According to an article on www.Fullyloaded.com.au members of the trucking industry are concerned about a clause in the proposed new work diary which gives enforcement officers the power to determine if a driver is fatigued.
The diary is due to be introduced on July 1 during which time the NHVR will take over the running of fatigue management regulations. Basically the diary limits the amount of information drivers need to record and provides advice on fatigue laws to help the industry comply.
The new work diary developed by the NTC and the National Heavy Vehicle Regulator (NHVR) aims to make it easier for drivers to comply with their obligations and put an end to fines because of clerical errors.
Trucking industry feedback to the National Transport Commission (NTC) about the new diary has raised questions about why officers who are not medically qualified should be allowed to make a call about whether drivers are fatigued or not.
The article on Fullyloaded.com.au mentions Paul Ryan from the Australian Road Transport Industrial Organisation (ARTIO) who has asked the NTC to explain whether officers had received medical training and where to enable them to make judgements about driver’s state while driving.
Truck drivers have also added their voices to the concerns demanding to know why untrained officers should be allowed to make decisions on whether a person is driving impaired or not.
Read what else the post on Fullyloaded.com.au went on to explain:
“The authorised officer is not a trained medical graduate, nor a practicing doctor nor even a first year medical student and yet, they are expected to make a clinical diagnosis…,” Ettery has written to the NTC.
He wants the section of the diary revoked or revised.
Ettery has also sought clarification on what constitutes work and rest. The diary states non-driving time may or may not be work depending on what demands drivers are subjected to.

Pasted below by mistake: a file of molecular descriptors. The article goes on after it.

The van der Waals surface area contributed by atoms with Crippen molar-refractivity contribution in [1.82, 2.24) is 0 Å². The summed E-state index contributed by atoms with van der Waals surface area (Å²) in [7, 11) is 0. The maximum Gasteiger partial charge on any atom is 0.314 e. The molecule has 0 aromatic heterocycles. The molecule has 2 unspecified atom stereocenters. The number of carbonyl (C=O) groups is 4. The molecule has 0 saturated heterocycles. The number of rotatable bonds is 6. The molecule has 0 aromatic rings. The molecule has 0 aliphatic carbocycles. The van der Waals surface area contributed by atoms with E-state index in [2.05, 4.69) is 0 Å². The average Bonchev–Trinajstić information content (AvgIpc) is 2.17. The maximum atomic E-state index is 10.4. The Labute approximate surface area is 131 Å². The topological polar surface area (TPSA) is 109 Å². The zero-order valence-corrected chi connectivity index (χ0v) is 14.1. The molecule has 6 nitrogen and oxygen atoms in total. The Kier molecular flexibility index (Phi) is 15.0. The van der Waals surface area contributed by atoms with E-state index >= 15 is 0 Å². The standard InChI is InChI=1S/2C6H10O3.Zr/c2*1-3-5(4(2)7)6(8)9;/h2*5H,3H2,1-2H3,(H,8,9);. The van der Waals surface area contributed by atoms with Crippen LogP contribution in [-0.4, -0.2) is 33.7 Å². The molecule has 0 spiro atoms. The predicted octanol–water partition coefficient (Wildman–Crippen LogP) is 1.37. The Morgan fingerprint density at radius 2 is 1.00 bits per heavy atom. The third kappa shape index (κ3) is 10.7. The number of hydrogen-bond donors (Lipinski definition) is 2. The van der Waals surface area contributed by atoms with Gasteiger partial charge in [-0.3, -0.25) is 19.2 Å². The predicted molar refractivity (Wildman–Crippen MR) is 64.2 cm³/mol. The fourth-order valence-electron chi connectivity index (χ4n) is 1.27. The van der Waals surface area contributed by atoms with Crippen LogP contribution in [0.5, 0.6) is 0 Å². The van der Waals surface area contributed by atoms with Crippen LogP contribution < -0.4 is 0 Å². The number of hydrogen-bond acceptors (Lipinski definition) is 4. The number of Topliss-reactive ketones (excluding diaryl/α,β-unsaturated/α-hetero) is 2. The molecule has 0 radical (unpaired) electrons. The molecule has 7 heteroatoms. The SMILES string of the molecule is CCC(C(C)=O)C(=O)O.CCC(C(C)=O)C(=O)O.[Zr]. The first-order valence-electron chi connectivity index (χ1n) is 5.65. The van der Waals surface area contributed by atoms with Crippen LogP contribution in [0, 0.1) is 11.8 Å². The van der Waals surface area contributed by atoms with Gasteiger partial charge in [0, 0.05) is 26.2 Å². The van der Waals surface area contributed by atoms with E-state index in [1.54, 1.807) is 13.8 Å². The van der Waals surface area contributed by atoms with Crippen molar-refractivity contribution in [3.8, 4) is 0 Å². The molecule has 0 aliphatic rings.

It goes on to say drivers can ask an authorised officer for advice, a move trucking advocate Rod Hannifey has told the NTC will be open to interpretation.
Ettery believes the clause will lead to uncertainty and confusion unless it is amended.
“I can just see this one question alone, if let in its current form, leading to litigation and further problems,” he writes.
According to the new diary regulations, small clerical errors will no longer result in a fine – for example, the diary states occasional spelling errors are acceptable so long as the person reviewing the diary “can reasonably understand the meaning of your entry”.
Trucking industry members are concerned about ambiguity with the new diary and the fact that it leaves too much room for interpretation.
The post goes on to explain:
Along with labelling the statement ambiguous, Ettery adds that it will be open to the interpretation of authorised officers.
He says people in northern New South Wales think of Coonabarabran when someone writes ‘Coona’, while the abbreviation to people in South Australia and Western Victoria means Coonawarra.
He adds that a person in northern NSW or southern Queensland thinks of Goondiwindi when they see ‘Gundy’, but someone in southern NSW or Victoria understands the abbreviation to mean Gundagai.
“Who’s right and who’s wrong? Who’s interpretation do we rely on?” he asks.
According to the article Ettery also wants officers to sign truckies work diaries because they can hold drivers up for long periods of time which affects their diaries. Ettery says he has in the past been held for up to 15 minutes and the officer refused to sign his work diary, in fact some officers become hostile when asked to do so.